Cumpston Research

Edward was the 6th son of Francis and Mary 5/1/1/.  Francis was the first son of Francis and Martha 5/1/

1815 Shrop 5 1/1/6/ Worthen Montgomery Cumston Edward parents Francis Mary 5/1/1/ farmer of Aston Rogers christened 12 Feb 1815. [M. Eleonor Owens d. 1882] Edward D. 1875. Farmed at Aston Piggott

Edward and Eleonor's children were:

5/1/1/6/1/ Mary
5/1/1/6/2/ John emigrated to New Zealand with his wife Emma. This is Jenny's line which is recorded on this page.

5/1/1/6/3/ Joseph
5/1/1/6/4/ Ellen
5/1/1/6/5/ Jane

The area around Ironbridge is described as the "Birthplace of the Industrial Revolution" because it is near the place where Abraham Darby I perfected the technique of smelting iron with coke, allowing much cheaper production of iron. The grandson of the first Abraham Darby, Abraham Darby III, built the famous bridge - originally designed by Thomas Farnolls Pritchard - to link the two areas. Construction began in 1779 and the bridge opened on New Year's Day 1781. Soon afterwards the ancient Madeley market was relocated to the new purpose built square and Georgian Butter Cross and the former dispersed settlement of Madeley Wood gained a planned urban focus as Ironbridge, the commercial and administrative centre of the Coalbrookdale coalfield. The Iron Bridge proprietors also built the Tontine Hotel to accommodate visitors to the new Bridge and the industrial sights of the Severn Gorge. On the hillside above the river are situated the stone-built 16th century hunting Lodge at Lincoln Hill, many 17th and 18th century workers cottages, some imposing Georgian houses built by ironmasters and mine and canal barge owners, and many early Victorian villas built from the various coloured bricks and tiles of the locality.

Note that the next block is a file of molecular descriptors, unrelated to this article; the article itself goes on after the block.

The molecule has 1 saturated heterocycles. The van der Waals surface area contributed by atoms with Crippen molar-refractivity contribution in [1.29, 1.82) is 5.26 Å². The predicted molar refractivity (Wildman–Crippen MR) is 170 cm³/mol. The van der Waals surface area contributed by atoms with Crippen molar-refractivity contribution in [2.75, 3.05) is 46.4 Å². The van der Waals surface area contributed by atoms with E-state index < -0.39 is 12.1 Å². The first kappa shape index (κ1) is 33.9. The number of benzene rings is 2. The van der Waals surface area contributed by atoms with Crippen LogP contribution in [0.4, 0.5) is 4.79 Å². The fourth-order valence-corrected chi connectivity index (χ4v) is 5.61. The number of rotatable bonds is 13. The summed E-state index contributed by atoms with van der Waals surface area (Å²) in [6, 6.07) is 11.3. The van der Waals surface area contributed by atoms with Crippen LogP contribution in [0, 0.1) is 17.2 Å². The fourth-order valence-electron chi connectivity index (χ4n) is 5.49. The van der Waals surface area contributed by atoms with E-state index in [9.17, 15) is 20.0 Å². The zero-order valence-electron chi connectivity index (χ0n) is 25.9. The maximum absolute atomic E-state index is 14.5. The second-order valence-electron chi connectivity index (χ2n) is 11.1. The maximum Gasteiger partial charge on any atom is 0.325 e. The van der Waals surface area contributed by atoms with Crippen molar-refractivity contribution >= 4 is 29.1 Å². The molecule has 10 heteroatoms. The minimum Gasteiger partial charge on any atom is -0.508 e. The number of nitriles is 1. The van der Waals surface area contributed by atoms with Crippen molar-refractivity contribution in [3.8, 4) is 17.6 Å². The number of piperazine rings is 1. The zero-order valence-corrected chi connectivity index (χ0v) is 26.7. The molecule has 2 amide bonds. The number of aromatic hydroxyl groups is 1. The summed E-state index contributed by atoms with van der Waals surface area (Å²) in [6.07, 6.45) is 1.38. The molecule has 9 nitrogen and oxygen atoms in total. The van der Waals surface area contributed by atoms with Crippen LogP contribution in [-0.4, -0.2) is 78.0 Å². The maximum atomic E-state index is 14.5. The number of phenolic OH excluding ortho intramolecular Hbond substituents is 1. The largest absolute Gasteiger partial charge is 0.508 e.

St Luke's Church (1837) in simple Commissioners' Gothic by Samuel Smith of Madeley, has stained glass by David Evans of Shrewsbury. The living was endowed as a rectory when the parish was created from Madeley in 1847 and is now a united with Coalbrookdale and Little Wenlock, in the Diocese of Hereford. The former Iron Bridge and Broseley railway station, on the Severn Valley line (GWR) from Hartlebury to Shrewsbury, was situated on the south side of the Iron Bridge until 1966.

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